The explosions aren't throwing nuclear fallout into the air, they're just conventional explosions that have little to nothing to do with the core.
They're still problematic as the previous explosions injured workers and damaged the cooling systems.

Probably worth a frowny face.
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Old 14th March 2011, 04:38 PM   #376
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Originally Posted by MarkCorrigan View Post
they're just conventional explosions that have little to nothing to do with the core.
i didn't say they had anything to do with the core. i just said the BBC are reporting a third explosion. nothing contentious about that statement.

as long as the primary containment holds up as it has with the other two explosions, everything should be ok.
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Old 14th March 2011, 04:40 PM   #377
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Originally Posted by quixotecoyote View Post
They're still problematic as the previous explosions injured workers and damaged the cooling systems.

Probably worth a frowny face.
precisely. not exactly good news is it.
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Old 14th March 2011, 04:40 PM   #378
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Originally Posted by MarkCorrigan View Post
I love my BBC. It's a respectable, fairly honest and good quality news outlet and I'm proud of it, but the unbelievable crap it's spewing about this plant is making me write a letter of complaint.
I know what you mean.

I was checking my mobile to see the latest news just before bed last night and the BBC were running a quote by saying that should the containment vessel explode it will rain down plutonium on a scale twice as large as that of a "conventional nuclear explosion". The headline screamed "Japan Fights to Avert Meltdown!" or something with the story explaining that the next 24 hours could spell TEOTWAWKI or something...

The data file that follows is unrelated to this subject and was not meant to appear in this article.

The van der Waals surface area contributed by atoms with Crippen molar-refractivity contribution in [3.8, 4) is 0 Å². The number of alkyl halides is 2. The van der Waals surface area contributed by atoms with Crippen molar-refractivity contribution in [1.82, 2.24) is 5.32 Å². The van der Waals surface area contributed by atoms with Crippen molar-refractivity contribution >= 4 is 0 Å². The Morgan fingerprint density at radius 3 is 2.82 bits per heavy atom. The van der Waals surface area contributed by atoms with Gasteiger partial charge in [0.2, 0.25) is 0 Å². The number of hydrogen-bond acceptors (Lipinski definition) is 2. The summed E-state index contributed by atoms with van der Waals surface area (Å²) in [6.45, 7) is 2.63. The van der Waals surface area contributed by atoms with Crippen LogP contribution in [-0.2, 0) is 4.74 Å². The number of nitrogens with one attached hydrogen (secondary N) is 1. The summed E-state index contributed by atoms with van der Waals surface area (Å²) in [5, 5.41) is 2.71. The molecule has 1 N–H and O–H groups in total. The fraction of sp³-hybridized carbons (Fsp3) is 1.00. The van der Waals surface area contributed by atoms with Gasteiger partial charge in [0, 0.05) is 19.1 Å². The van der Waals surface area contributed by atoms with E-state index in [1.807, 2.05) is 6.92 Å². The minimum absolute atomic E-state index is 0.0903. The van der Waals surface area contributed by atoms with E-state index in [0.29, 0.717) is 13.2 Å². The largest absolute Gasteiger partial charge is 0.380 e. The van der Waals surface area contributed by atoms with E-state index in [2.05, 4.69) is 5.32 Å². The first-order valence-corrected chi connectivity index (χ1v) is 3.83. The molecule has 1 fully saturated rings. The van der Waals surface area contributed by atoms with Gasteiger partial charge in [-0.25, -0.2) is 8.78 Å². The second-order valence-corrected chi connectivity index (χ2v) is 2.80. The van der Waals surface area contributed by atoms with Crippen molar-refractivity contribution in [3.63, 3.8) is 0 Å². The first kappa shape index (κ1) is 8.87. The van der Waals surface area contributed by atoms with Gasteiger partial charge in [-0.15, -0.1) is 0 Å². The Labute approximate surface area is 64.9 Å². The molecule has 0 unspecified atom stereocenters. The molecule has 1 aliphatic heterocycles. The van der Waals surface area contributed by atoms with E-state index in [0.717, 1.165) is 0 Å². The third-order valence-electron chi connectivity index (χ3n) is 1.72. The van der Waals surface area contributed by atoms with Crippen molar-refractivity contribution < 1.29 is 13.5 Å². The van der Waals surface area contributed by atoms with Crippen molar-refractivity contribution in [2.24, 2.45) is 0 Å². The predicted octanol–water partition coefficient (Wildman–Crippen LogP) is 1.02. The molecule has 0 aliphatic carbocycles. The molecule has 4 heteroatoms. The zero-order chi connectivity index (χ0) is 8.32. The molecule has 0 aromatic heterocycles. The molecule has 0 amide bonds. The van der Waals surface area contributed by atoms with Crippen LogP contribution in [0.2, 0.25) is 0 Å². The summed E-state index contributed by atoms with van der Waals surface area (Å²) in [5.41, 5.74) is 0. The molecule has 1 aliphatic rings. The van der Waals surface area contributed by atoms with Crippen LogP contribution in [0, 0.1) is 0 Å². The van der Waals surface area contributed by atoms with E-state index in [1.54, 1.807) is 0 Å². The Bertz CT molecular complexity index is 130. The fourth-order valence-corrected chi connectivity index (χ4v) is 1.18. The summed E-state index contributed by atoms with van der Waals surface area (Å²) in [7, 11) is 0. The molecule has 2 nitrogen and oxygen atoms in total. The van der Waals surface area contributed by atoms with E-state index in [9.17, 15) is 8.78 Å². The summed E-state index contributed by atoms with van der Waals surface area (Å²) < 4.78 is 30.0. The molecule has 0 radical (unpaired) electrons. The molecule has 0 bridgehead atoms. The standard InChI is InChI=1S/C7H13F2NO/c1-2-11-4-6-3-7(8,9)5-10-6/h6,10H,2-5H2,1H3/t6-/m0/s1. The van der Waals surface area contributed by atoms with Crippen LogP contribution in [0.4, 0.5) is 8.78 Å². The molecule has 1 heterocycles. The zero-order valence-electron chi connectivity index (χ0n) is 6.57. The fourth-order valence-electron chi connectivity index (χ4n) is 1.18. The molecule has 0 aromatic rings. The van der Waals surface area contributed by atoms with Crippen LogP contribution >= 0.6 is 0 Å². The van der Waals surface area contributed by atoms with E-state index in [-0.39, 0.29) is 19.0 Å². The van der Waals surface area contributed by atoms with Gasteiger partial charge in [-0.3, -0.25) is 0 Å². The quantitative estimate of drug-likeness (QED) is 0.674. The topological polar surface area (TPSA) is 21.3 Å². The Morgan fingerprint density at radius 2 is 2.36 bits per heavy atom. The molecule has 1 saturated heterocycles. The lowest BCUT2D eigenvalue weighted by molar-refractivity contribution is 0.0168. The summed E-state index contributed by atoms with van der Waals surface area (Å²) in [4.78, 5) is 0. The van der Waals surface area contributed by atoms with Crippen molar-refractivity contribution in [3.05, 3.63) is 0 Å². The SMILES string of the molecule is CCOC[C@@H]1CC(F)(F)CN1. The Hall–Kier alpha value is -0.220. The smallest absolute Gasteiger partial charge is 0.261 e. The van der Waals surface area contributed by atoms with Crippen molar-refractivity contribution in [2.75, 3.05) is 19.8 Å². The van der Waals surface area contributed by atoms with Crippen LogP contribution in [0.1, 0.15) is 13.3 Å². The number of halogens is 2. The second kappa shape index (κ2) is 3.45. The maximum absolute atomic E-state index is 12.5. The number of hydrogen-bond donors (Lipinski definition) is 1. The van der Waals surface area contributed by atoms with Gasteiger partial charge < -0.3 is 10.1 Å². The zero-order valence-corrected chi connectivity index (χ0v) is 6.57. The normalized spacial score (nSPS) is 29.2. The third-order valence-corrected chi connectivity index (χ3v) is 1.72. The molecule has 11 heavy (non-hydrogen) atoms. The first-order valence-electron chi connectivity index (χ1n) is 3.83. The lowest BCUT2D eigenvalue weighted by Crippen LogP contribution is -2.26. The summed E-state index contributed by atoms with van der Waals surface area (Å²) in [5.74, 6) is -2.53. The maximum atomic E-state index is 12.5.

On that note there has been another explosion. I think it happened two hours ago now.

http://www.bbc.co.uk/news/world-12740843
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Old 14th March 2011, 04:40 PM   #379
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Originally Posted by ripsaw_22 View Post
i didn't say they had anything to do with the core. i just said the BBC are reporting a third explosion. nothing contentious about that statement.

as long as the primary containment holds up as it has with the other two explosions, everything should be ok.
That's fair.

Sorry, I just got so used to thunder "Are we doomed yet? " posts that I replied as if you were him.
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Old 14th March 2011, 04:49 PM   #380
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Originally Posted by a_unique_person View Post
That's what I was wondering, electrical power doesn't have to go through a magic plug, you can hard wire two cables once you hack off the offending plug and socket.
Assuming voltage, phase, and frequency match. I suspect it's more a matter of the plugs being designed (like the difference between a 220 and 120 volt plug) so that you can't plug the wrong appliance in; the plug is a warning that there's some sort of mismatch and you shouldn't be connecting. I can see them bringing in generators, and then realizing that the generators were useless because the plant needed 440 volt three phase, and the generators were 220 volt single phase. Yeah you could cross connect, but there are really good reasons not to.
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Old 14th March 2011, 04:51 PM   #381
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Originally Posted by MarkCorrigan View Post
That's fair.

Sorry, I just got so used to thunder "Are we doomed yet? " posts that I replied as if you were him.

understandable. i am not of that mindset, however. Probably largely thanks to the JREF, which is why I love this place

Learned a lot about nuclear reactors these past few days! Some very knowledgeable folks here...
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Old 14th March 2011, 05:04 PM   #382
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My wife was just watching the guy from Tokyo Electric addressing a press conference.

Apparently he started mumbling some apologies and then didn't say very much more. People in the audience started yelling out, "We don't want to hear 'sorry!' we just want to hear the truth." and then, according to my wife, he lost his spirit.

Sorry if it sounds a bit cryptic.